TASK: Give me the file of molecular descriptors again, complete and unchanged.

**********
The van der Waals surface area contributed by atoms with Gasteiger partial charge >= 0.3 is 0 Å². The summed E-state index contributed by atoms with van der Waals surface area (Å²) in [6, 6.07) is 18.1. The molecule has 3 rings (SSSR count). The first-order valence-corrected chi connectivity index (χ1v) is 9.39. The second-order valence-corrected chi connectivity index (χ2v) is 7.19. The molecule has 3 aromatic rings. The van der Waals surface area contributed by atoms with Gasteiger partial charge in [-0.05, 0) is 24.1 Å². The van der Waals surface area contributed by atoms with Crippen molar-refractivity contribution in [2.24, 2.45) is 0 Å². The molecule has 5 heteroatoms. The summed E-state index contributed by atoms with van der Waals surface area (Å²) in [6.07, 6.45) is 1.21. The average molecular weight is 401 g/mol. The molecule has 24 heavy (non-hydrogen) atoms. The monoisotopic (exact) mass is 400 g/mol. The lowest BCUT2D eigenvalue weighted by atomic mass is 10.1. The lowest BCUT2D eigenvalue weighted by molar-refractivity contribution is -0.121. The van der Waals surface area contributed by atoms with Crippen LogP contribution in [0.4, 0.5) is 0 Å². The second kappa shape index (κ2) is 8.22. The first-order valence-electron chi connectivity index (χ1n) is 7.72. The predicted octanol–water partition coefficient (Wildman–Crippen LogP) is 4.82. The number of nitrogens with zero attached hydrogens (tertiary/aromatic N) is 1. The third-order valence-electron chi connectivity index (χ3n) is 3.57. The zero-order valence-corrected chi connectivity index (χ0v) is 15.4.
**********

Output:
The van der Waals surface area contributed by atoms with Gasteiger partial charge >= 0.3 is 0 Å². The summed E-state index contributed by atoms with van der Waals surface area (Å²) in [6, 6.07) is 18.1. The molecule has 3 rings (SSSR count). The first-order valence-corrected chi connectivity index (χ1v) is 9.39. The second-order valence-corrected chi connectivity index (χ2v) is 7.19. The molecule has 3 aromatic rings. The van der Waals surface area contributed by atoms with Gasteiger partial charge in [-0.05, 0) is 24.1 Å². The van der Waals surface area contributed by atoms with Crippen molar-refractivity contribution in [2.24, 2.45) is 0 Å². The molecule has 5 heteroatoms. The summed E-state index contributed by atoms with van der Waals surface area (Å²) in [6.07, 6.45) is 1.21. The average molecular weight is 401 g/mol. The molecule has 24 heavy (non-hydrogen) atoms. The monoisotopic (exact) mass is 400 g/mol. The lowest BCUT2D eigenvalue weighted by atomic mass is 10.1. The lowest BCUT2D eigenvalue weighted by molar-refractivity contribution is -0.121. The van der Waals surface area contributed by atoms with Crippen LogP contribution in [0.4, 0.5) is 0 Å². The second kappa shape index (κ2) is 8.22. The first-order valence-electron chi connectivity index (χ1n) is 7.72. The predicted octanol–water partition coefficient (Wildman–Crippen LogP) is 4.82. The number of nitrogens with zero attached hydrogens (tertiary/aromatic N) is 1. The third-order valence-electron chi connectivity index (χ3n) is 3.57. The zero-order valence-corrected chi connectivity index (χ0v) is 15.4.